The Lloyd-Jones family relocated from Ohio to an historic neighborhood in Indianapolis in the 1970s. After purchasing a home on West Drive that needed a lot of love and attention, they learned that Kimball Lloyd-Jones’ grandmother had lived and married only a few blocks away from their new home! Check out Historic Indianapolis to see more images of their beautiful house and to learn how they made it more energy efficient.
Vince Michael on the trajectory of World Heritage Sites from monuments to natural landscapes and the pitfalls of fundraising. My summary is no match for the eloquence of his essay, so jump on over to Time Tells and check it out.
Dramatic interactive images of Sandy’s devastating effect on New Jersey’s shoreline. Click on the link and hover over each satellite photo to view the before and after comparison.
One of my favorite bloggers, Stefla, takes a look at the effects of Hurricane Sandy on the arts community and museums as New York, New Jersey, and other East Coast cities begin to recover from the storm. Many of the world’s leading museums are dangerously close to coastlines. What can we/have we learn from Sandy?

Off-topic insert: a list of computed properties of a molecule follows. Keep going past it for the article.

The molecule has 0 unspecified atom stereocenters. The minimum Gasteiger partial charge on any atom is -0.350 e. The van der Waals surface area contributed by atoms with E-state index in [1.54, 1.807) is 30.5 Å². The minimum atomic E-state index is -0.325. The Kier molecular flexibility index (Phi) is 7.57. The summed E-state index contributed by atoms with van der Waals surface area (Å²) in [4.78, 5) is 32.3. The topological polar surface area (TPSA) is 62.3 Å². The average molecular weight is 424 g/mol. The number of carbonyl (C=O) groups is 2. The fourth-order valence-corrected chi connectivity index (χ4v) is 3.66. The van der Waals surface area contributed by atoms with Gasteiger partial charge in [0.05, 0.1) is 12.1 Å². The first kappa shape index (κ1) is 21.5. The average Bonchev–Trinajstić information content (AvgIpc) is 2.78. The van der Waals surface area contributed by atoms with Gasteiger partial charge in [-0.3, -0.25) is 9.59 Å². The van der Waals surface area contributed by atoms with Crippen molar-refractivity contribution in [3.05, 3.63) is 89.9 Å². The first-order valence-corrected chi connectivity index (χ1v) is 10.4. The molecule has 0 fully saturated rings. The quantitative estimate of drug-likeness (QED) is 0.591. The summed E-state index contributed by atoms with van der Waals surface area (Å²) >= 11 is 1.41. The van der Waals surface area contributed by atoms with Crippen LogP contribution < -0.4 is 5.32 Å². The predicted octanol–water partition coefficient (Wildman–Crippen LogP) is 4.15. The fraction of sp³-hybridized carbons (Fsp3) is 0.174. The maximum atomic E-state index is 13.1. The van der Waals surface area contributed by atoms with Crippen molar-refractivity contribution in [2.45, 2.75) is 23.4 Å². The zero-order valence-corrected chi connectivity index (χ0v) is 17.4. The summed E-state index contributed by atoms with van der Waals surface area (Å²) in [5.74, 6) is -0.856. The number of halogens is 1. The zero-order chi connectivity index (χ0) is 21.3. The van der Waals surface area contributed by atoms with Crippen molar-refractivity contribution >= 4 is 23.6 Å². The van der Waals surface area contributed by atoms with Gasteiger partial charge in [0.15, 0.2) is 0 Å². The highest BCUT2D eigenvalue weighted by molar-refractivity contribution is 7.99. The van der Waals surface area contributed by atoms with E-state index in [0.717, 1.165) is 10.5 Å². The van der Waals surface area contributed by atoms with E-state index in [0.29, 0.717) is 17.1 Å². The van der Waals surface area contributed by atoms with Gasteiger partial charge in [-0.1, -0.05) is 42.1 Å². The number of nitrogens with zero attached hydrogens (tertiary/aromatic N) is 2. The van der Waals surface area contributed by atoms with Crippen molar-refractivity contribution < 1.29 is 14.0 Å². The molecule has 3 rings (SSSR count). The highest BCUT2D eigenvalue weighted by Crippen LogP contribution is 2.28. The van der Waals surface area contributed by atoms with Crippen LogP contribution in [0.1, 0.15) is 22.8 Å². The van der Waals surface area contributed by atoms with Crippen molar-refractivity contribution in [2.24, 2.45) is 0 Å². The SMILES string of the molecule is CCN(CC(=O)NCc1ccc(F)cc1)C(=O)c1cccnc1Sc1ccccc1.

“One of the common challenges of historic preservation is how to get public buy-in to save buildings that are considered ‘difficult cases’. These are those large buildings that are thought to be too complicated to reuse, or ones that embody negative feelings from the community. One solution to overcoming these perceptions is to get people to interact with the building in new ways so they can fall in love with it. Do not wait until a traditional solution is found or restoration is complete; get people in the buildings as soon as possible to encourage the creation of new memories and attachments.”